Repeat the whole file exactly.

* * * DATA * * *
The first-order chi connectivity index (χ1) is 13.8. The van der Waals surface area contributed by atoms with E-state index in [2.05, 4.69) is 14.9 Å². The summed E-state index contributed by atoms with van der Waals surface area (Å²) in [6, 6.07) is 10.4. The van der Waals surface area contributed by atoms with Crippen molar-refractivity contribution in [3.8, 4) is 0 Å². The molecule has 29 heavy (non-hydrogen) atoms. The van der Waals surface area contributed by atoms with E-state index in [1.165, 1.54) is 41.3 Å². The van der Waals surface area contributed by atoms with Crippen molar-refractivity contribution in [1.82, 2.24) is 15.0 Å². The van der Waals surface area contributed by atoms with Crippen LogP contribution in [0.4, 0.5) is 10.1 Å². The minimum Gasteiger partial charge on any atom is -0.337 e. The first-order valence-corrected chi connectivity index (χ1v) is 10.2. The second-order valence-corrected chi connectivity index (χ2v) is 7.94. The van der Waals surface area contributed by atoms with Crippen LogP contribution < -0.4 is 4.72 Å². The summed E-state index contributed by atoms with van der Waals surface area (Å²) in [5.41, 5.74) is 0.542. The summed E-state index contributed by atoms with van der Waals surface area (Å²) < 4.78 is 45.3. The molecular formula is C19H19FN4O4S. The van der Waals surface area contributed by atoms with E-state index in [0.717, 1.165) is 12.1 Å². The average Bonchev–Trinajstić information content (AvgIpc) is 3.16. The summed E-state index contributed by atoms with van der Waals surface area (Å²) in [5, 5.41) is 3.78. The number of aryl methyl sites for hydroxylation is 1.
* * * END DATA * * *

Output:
The first-order chi connectivity index (χ1) is 13.8. The van der Waals surface area contributed by atoms with E-state index in [2.05, 4.69) is 14.9 Å². The summed E-state index contributed by atoms with van der Waals surface area (Å²) in [6, 6.07) is 10.4. The van der Waals surface area contributed by atoms with Crippen molar-refractivity contribution in [3.8, 4) is 0 Å². The molecule has 29 heavy (non-hydrogen) atoms. The van der Waals surface area contributed by atoms with E-state index in [1.165, 1.54) is 41.3 Å². The van der Waals surface area contributed by atoms with Crippen molar-refractivity contribution in [1.82, 2.24) is 15.0 Å². The van der Waals surface area contributed by atoms with Crippen LogP contribution in [0.4, 0.5) is 10.1 Å². The minimum Gasteiger partial charge on any atom is -0.337 e. The first-order valence-corrected chi connectivity index (χ1v) is 10.2. The second-order valence-corrected chi connectivity index (χ2v) is 7.94. The van der Waals surface area contributed by atoms with Crippen LogP contribution < -0.4 is 4.72 Å². The summed E-state index contributed by atoms with van der Waals surface area (Å²) in [5.41, 5.74) is 0.542. The summed E-state index contributed by atoms with van der Waals surface area (Å²) < 4.78 is 45.3. The molecular formula is C19H19FN4O4S. The van der Waals surface area contributed by atoms with E-state index in [0.717, 1.165) is 12.1 Å². The average Bonchev–Trinajstić information content (AvgIpc) is 3.16. The summed E-state index contributed by atoms with van der Waals surface area (Å²) in [5, 5.41) is 3.78. The number of aryl methyl sites for hydroxylation is 1.